What is a simple crm?
Customer Relationship Management (CRM) is not just about technology so when we are asked to suggest a “simple crm” it throws up a number of challenges. Whilst it is often used as a term to refer to a solution it should be primarily looked upon as a concept. First we will define what we mean by “CRM”:
What is “CRM”?
As a concept
Many businesses we speak to are looking for a CRM system to fix problems within their organisation and it is very rare that their problems can be solved by technology alone. Technology is only a facilitator, just because you are spending an amount of money on a CRM doesn’t mean that your failure to follow-up on a sales lead will improve: it could mean that you’ll just be failing to follow-up on a sales lead whilst paying for a CRM! Before we look to technology to help us with our challenges we must first look at what we do before the technology. Consider this:
How do you currently manage your customer relationships? Also, consider how you manage the other relationships within your organisation, including your suppliers, partners or distributors:
- How do you communicate with them? Email and phone are common, how about SMS or fax? Social media?
- How often do you communicate? Does it need to be regularly or at particular times? Does it need to be triggered by another event?
- Do you communicate in bulk? Do you need to document and measure your responses?
This is by no means an exhaustive list but it’s a great place to start and help you understand what the term “Relationship Management” (ignore the customer for now, this applies to everyone you deal with at your organisation) actually means.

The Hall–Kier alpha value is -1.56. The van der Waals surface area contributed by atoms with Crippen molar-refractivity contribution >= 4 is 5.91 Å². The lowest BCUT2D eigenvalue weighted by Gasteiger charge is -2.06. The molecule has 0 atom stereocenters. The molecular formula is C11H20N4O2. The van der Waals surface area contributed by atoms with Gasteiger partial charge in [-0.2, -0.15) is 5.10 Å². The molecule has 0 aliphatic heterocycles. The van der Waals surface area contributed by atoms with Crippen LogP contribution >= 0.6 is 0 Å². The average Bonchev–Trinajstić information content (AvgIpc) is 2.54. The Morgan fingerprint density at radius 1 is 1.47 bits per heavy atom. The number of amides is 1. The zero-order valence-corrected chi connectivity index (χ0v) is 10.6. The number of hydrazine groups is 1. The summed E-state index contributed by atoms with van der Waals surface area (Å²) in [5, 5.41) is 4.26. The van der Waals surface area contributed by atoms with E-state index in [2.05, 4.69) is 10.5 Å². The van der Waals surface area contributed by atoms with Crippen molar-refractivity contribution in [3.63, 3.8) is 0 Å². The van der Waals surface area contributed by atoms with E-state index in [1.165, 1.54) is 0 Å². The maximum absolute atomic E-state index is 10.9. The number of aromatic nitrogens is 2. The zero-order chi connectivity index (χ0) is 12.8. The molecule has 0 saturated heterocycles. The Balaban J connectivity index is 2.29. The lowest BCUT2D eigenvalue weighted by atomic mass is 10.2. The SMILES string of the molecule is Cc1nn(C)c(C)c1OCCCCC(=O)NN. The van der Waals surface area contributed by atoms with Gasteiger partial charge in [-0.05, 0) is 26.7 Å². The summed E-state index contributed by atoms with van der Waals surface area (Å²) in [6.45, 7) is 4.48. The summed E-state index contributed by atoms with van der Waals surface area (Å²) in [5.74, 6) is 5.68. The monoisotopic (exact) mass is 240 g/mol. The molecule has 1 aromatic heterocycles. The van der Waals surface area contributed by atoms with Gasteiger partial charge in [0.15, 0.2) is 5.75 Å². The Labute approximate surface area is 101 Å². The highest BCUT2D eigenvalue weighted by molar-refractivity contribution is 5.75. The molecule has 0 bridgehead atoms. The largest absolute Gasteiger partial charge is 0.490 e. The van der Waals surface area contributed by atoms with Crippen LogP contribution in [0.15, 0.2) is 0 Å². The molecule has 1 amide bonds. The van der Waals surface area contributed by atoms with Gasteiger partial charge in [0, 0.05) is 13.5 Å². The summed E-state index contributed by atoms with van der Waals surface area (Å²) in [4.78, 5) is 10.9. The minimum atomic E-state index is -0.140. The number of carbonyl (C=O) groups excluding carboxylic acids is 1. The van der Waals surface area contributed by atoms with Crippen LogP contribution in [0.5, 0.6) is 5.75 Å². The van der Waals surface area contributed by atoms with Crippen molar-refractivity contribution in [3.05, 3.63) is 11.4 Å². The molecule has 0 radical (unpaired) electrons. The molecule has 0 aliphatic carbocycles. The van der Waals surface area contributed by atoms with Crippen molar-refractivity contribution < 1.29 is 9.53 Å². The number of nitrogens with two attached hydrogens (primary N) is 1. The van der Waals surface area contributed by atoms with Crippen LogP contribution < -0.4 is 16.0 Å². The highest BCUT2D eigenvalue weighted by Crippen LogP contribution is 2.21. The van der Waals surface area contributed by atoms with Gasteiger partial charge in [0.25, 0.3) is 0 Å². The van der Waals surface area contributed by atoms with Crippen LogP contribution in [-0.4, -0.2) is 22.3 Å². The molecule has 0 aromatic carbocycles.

As a technology
CRM really came to the fore in the 80’s with the advent of database marketing. It wasn’t, as the name suggests, designed to manage the relationships of customers – it was designed to allow businesses to collate, segment and manipulate data about their customers and prospects in order to better target their sales and marketing activities. Some of the most complete and effective databases in modern times are the supermarket “loyalty card / point collecting schemes”, so when you get those “special offers” it isn’t because they’re reading your mind and it shouldn’t be because you are reading your customers mind either.
So a CRM solution is fantastic for profiling your customers but it can also assist in customer acquisition and maintaining the type of relationship that is beneficial to your customer and profitable to you. This comes with a caveat – technology won’t help you understand what you need to measure – it can help you understand what you *have* measured, but it isn’t a cure-all and you should have realistic expectations of what can be achieved.
Our next instalment will talk about what features and functionality you want from your CRM.